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Seven things that will sink virtualization

Experts reveal potential pitfalls

By , Network World
October 20, 2008 12:09 AM ET
Nick Portolese

Network World - Many IT professionals measure the success of a technology deployment by all the things they did (see "7 tips for succeeding with virtualization"), but some say a successful virtualization implementation often can be the result of things IT didn't do.

"Many factors play here, such as the skill set of one's team, budget allocation and anticipated timeline. If you don't do your homework ahead of time [with virtualization], you can pay the consequences longer term," says Nick Portolese, senior manager of data center operations at Nielsen Mobile in San Francisco. "I learned this quickly enough midstream so I could benefit from it, but I do wish I had someone to tell me about all of this at the outset."

Here, industry watchers and enterprise IT managers reveal what not to do when starting or expanding a virtualization initiative.

1. Don't commit a false start.

Jumping the gun and rushing a virtualization project across IT will serve only to bombard staff with more work than necessary and fewer results, Portolese says.

Many IT shops start tinkering with virtualization on a small scale, but larger deployments require extensive research on servers, workloads, applications and business demands to reveal where the technology will benefit the company most. Portolese's advice starts with this: Don't rush a rollout until you have done your homework and know your environment inside out.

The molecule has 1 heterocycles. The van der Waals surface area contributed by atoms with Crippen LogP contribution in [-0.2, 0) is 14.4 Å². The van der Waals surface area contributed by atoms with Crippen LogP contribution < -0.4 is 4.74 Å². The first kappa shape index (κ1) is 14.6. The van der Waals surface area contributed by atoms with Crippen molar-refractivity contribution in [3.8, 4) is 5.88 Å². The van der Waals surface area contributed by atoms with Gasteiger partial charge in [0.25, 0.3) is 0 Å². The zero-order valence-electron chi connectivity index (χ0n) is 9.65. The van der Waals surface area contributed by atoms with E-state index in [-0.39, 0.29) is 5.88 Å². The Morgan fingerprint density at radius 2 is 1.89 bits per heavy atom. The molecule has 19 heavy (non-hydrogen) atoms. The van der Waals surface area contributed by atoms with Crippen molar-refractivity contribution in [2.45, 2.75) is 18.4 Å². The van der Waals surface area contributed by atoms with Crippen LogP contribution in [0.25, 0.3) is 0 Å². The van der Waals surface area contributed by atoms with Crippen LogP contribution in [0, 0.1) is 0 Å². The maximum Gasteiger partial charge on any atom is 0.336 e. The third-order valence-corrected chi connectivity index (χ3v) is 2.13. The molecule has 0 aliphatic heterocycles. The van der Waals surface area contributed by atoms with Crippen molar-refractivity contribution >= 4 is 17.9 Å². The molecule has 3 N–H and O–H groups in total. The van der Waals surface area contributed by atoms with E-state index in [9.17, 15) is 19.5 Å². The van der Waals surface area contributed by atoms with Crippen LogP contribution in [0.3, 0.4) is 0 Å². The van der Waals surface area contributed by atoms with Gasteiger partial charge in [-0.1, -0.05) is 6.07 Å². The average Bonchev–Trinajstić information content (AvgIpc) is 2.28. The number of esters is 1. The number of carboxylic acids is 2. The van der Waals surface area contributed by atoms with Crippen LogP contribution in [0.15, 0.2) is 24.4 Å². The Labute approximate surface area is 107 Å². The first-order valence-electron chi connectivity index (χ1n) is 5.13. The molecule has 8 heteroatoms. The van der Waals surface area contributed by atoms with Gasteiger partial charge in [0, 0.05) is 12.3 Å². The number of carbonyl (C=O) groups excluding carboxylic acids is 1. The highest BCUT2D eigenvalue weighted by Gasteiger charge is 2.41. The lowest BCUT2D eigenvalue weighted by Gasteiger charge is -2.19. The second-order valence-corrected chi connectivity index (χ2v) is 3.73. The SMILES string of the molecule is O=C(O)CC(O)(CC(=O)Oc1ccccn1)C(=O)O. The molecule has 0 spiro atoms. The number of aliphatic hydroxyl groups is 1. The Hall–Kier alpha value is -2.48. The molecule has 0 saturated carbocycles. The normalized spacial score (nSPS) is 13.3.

"An essential piece of this is to understand and categorize the workloads and existing management of each of the applications you want to virtualize -- before you start," Portolese says. "This has been a learning curve for me and my team."

2. Don't delay management plans.

Putting a detailed management approach in place after a deployment will result in performance problems across the virtual environment and headaches for IT staff, industry watchers say.

"Moving forward to expand virtualization without implementing good management discipline -- in areas like capacity, performance, configuration or automation -- is a recipe for disaster," says Andi Mann, research director at Enterprise Management Associates (EMA). "Once a deployment gets over a certain size -- around 100 or more virtual machines, depending on workloads -- or once it gets out of test and development and moves to production, the typically unmanaged environment is just not going to work."

3. Don't neglect the human factor.

It's naïve to pretend virtualization is a simple matter of having staff manage more server instances, and doing so could wreak havoc, industry watchers say. Many argue that virtual servers can be managed alongside physical servers, but virtualization technology probably will reach across IT domains and require staff to become adept at deploying and managing virtual servers, desktops, storage and applications.

"Don't delay in assessing the personnel impact," says Cameron Haight, a Gartner research vice president. "Virtualization is becoming pervasive, so organizations need to adapt to meet the new realities that it presents -- developing a virtualization competency center, for example."

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